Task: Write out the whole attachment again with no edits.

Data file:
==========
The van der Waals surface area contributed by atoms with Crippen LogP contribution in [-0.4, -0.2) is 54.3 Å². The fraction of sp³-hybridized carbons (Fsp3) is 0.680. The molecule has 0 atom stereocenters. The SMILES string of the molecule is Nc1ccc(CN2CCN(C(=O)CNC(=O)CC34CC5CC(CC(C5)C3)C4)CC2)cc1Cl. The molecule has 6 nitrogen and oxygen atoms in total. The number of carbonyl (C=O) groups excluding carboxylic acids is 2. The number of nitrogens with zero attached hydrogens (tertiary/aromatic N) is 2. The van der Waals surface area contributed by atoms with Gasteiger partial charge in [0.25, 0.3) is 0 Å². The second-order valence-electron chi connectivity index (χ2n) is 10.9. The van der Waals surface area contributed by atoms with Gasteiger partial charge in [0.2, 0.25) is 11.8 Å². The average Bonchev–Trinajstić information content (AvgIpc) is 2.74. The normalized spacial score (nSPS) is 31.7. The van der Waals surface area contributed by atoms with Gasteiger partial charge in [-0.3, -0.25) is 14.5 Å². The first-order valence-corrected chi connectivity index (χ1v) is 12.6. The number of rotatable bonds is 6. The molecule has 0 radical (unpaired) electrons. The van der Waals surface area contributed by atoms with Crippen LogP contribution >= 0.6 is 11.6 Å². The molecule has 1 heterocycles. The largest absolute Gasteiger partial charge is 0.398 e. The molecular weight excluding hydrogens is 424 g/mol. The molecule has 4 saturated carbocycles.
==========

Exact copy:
The van der Waals surface area contributed by atoms with Crippen LogP contribution in [-0.4, -0.2) is 54.3 Å². The fraction of sp³-hybridized carbons (Fsp3) is 0.680. The molecule has 0 atom stereocenters. The SMILES string of the molecule is Nc1ccc(CN2CCN(C(=O)CNC(=O)CC34CC5CC(CC(C5)C3)C4)CC2)cc1Cl. The molecule has 6 nitrogen and oxygen atoms in total. The number of carbonyl (C=O) groups excluding carboxylic acids is 2. The number of nitrogens with zero attached hydrogens (tertiary/aromatic N) is 2. The van der Waals surface area contributed by atoms with Gasteiger partial charge in [0.25, 0.3) is 0 Å². The second-order valence-electron chi connectivity index (χ2n) is 10.9. The van der Waals surface area contributed by atoms with Gasteiger partial charge in [0.2, 0.25) is 11.8 Å². The average Bonchev–Trinajstić information content (AvgIpc) is 2.74. The normalized spacial score (nSPS) is 31.7. The van der Waals surface area contributed by atoms with Gasteiger partial charge in [-0.3, -0.25) is 14.5 Å². The first-order valence-corrected chi connectivity index (χ1v) is 12.6. The number of rotatable bonds is 6. The molecule has 0 radical (unpaired) electrons. The van der Waals surface area contributed by atoms with Crippen LogP contribution >= 0.6 is 11.6 Å². The molecule has 1 heterocycles. The largest absolute Gasteiger partial charge is 0.398 e. The molecular weight excluding hydrogens is 424 g/mol. The molecule has 4 saturated carbocycles.